MastQalandar said...

Coming back to the dialog between Dilip and Beena, to me as an individual the point of such a dialog is to:

- directly hear each others concerns in an unsurcharged atmosphere
- see if these concerns appear valid to oneself, or give one's own arguments pointing out any apparent fallacies
- arrive at a set of agreed points

For instance I feel the fears regarding water issues with India, which Beena mentions at the end of her reply to Dilip, while understandable, are misplaced. The 50 year old Indus Waters treaty framework seems to be working and has not been breached by India (as far as I am aware). Even if it were to be breached by India, the treaty itself specifies dispute resolution mechanisms which have worked in the past. Several writers in Pakistani media, and even the foreign minister, have pointed out that India is not behind Pakistan's present water problems (see http://www.thehindu.com/2010/04/06/stories/2010040656321300.htm). Yet, if these rumours are still being fanned, one must ask the old detective question "who benefits from the crime"? Well the Pakistani security apparatus does appear to be one major beneficiary.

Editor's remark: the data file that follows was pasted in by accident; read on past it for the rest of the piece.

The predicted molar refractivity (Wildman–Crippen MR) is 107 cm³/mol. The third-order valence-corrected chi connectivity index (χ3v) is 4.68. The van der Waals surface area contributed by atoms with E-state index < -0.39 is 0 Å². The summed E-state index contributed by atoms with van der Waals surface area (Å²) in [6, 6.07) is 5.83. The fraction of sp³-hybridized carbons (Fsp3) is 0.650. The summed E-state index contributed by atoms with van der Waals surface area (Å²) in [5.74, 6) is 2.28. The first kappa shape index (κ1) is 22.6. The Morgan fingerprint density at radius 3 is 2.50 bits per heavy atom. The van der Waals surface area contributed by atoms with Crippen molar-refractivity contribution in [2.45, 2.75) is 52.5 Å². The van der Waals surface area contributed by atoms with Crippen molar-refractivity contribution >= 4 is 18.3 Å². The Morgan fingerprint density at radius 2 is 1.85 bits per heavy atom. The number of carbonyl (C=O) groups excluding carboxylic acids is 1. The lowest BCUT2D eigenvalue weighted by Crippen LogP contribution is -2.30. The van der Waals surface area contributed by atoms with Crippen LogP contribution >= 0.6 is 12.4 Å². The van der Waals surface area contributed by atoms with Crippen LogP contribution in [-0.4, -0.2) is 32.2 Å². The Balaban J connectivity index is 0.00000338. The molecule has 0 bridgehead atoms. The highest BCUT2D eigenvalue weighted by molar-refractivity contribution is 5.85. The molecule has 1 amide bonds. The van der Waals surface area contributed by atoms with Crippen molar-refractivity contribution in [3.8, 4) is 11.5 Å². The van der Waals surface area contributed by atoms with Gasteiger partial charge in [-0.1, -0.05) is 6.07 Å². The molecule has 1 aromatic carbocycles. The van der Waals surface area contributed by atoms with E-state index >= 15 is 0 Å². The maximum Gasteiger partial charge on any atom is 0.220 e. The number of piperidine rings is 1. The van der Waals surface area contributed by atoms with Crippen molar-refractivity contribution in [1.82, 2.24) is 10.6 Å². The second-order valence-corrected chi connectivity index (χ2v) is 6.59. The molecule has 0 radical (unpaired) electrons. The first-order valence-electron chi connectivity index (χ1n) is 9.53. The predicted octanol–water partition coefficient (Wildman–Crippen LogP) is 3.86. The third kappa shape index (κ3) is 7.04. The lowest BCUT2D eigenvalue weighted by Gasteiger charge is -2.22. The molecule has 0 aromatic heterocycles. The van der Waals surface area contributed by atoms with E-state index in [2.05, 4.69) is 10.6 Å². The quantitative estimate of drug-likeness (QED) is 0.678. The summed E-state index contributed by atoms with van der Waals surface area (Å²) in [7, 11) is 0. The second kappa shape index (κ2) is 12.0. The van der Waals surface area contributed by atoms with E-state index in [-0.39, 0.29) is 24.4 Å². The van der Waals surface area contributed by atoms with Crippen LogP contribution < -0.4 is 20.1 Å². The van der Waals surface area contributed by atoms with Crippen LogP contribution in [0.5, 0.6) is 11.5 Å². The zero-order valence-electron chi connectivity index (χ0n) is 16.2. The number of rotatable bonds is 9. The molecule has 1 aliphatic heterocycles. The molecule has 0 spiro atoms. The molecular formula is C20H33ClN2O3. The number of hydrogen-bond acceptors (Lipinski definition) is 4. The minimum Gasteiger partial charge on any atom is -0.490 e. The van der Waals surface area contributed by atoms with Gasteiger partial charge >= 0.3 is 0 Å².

If we consider Beena Sarwar an opinion maker in Pakistan, it may be to the benefit of a lot of the visitors and commenters here to avoid being cynical and give their considered opinions on the points raised in the dialog so far?

Sorry, Dilip, to presume to guide the discourse on what is actually your blog :).

Ketan said...

MastQalandar,

Everyone is an opinion maker in their own right, but some peoples' opinions reach far larger audience than average persons (like me). Beena Sarwar is certainly one of them, and so is Dilip.